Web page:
In 1972 I was employed as a computer programmer for a country council with the task of writing a rating system.
A year later this program was fully operational -- and inspirational. It charged rates, applied penalties, receipted cash and maintained 30,000 magnetic cards. What was it running on, you may ask? An NCR minicomputer with 16KB, no screen, two cassette drives, a manual magnetic card reader and hundreds of cassette tapes. Programs were written in modules on the cassette program tapes. One cassette tape allowing receipts to be inputted. The next would sort the receipts and the next would post the receipts. Rate accounts were printed on the daisy wheel incorporated as part of the minicomputer and many a night was spent watching rate accounts being printed, as they fell off the tracks after a few hundred.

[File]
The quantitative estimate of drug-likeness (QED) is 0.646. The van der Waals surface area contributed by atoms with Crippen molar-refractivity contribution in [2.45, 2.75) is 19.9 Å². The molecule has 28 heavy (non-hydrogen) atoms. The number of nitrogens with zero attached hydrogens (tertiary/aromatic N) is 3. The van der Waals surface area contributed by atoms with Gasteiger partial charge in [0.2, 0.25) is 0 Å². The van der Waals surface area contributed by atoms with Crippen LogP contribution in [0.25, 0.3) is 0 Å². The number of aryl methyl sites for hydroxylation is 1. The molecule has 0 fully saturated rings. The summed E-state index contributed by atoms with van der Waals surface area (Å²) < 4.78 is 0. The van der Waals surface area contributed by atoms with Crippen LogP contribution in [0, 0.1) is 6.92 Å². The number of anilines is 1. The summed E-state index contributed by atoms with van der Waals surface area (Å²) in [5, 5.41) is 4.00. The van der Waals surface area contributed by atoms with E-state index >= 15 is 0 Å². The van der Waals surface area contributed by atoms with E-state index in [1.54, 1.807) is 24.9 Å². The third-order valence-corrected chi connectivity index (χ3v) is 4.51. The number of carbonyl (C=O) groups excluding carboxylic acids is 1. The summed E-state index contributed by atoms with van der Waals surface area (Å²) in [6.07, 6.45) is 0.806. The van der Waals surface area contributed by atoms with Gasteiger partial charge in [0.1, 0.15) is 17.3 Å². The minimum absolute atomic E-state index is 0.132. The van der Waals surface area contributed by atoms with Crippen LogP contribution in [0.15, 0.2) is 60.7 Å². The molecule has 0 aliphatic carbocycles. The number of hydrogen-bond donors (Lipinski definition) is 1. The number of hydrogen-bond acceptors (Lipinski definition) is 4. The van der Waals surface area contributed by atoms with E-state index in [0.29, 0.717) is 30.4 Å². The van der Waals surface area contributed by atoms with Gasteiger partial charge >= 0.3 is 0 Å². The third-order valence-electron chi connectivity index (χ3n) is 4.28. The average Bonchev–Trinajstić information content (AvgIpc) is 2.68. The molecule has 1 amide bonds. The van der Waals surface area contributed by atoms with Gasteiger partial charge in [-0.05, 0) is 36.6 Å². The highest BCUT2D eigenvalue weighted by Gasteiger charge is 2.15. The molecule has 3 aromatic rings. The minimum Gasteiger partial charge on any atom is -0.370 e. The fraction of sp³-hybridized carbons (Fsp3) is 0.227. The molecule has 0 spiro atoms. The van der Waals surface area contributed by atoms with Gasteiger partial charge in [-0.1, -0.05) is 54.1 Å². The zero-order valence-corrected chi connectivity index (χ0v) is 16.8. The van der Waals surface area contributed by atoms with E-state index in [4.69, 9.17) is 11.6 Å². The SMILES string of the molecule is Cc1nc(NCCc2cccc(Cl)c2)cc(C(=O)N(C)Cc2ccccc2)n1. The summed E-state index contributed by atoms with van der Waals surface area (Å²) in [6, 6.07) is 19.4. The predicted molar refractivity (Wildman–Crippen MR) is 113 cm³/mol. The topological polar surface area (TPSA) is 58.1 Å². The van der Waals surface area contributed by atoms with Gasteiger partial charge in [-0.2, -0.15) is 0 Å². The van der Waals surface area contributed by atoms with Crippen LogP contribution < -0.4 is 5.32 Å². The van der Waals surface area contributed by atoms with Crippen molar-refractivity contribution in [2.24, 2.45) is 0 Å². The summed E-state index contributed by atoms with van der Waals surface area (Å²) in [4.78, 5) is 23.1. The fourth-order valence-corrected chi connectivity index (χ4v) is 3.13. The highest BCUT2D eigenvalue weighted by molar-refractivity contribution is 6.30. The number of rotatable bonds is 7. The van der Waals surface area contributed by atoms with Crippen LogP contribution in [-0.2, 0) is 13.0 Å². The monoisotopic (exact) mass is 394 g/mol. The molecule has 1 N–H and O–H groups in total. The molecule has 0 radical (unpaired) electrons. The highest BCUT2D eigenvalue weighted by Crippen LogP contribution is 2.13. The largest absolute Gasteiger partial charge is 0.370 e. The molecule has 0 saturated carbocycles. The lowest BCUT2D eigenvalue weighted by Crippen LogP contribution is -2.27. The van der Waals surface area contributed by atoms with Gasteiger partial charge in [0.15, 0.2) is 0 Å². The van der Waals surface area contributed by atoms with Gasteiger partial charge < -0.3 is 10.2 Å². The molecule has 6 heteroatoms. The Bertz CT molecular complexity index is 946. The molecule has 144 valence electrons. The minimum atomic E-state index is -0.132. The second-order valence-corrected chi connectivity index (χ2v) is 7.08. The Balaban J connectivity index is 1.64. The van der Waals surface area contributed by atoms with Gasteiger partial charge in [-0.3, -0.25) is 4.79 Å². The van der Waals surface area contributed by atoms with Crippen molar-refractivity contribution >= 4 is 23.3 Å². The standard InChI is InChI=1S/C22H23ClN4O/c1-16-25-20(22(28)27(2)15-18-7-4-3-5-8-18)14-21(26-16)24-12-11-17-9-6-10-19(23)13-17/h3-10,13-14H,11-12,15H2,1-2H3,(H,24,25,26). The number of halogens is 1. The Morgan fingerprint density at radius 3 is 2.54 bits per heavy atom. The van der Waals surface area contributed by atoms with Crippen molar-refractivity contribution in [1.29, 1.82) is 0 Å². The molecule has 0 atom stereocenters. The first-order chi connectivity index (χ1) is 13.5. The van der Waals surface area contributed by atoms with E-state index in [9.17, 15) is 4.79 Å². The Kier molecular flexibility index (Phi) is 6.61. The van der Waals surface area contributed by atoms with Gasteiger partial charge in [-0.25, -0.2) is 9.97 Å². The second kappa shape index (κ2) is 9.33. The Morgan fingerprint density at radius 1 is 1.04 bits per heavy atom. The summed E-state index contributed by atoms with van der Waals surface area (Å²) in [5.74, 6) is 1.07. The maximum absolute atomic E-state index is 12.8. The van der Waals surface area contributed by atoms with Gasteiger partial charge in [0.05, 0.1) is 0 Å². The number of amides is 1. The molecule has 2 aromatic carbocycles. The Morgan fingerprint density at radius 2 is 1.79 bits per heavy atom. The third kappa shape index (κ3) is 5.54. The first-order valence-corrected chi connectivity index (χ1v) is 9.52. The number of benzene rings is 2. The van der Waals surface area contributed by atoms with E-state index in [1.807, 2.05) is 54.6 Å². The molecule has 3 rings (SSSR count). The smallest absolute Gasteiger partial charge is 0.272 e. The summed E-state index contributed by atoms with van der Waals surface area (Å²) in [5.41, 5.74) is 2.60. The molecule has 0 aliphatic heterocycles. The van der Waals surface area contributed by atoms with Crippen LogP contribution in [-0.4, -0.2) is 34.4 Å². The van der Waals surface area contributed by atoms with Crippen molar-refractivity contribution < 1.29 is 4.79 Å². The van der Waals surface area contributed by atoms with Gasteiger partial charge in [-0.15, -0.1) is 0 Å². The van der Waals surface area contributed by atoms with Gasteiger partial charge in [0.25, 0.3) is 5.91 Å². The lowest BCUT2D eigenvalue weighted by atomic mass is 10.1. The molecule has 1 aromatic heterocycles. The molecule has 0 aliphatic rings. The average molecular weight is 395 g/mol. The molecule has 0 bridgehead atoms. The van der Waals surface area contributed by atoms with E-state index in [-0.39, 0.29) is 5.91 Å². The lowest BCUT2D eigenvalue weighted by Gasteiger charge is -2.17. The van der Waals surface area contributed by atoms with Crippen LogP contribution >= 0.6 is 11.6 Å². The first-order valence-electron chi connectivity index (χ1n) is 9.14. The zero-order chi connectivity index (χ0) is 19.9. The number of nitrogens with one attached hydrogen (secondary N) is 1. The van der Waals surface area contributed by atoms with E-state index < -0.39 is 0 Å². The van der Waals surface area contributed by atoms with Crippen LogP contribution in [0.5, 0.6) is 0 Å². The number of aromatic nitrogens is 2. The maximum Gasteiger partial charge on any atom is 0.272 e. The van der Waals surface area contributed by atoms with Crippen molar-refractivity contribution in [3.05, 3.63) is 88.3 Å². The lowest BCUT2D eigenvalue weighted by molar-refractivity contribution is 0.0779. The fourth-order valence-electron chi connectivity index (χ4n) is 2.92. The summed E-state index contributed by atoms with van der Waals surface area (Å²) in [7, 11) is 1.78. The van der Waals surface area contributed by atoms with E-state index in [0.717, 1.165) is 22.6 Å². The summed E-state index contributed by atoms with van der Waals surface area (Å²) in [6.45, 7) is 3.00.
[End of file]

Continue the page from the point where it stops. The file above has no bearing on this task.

Imagine our joy when a standalone line printer was purchased. Our council was considered a trendsetter, and other local authorities flocked to view and clambered to buy our in-house software. As the council wasn't a money-making organisation I was instructed to give the software away. Don't times change?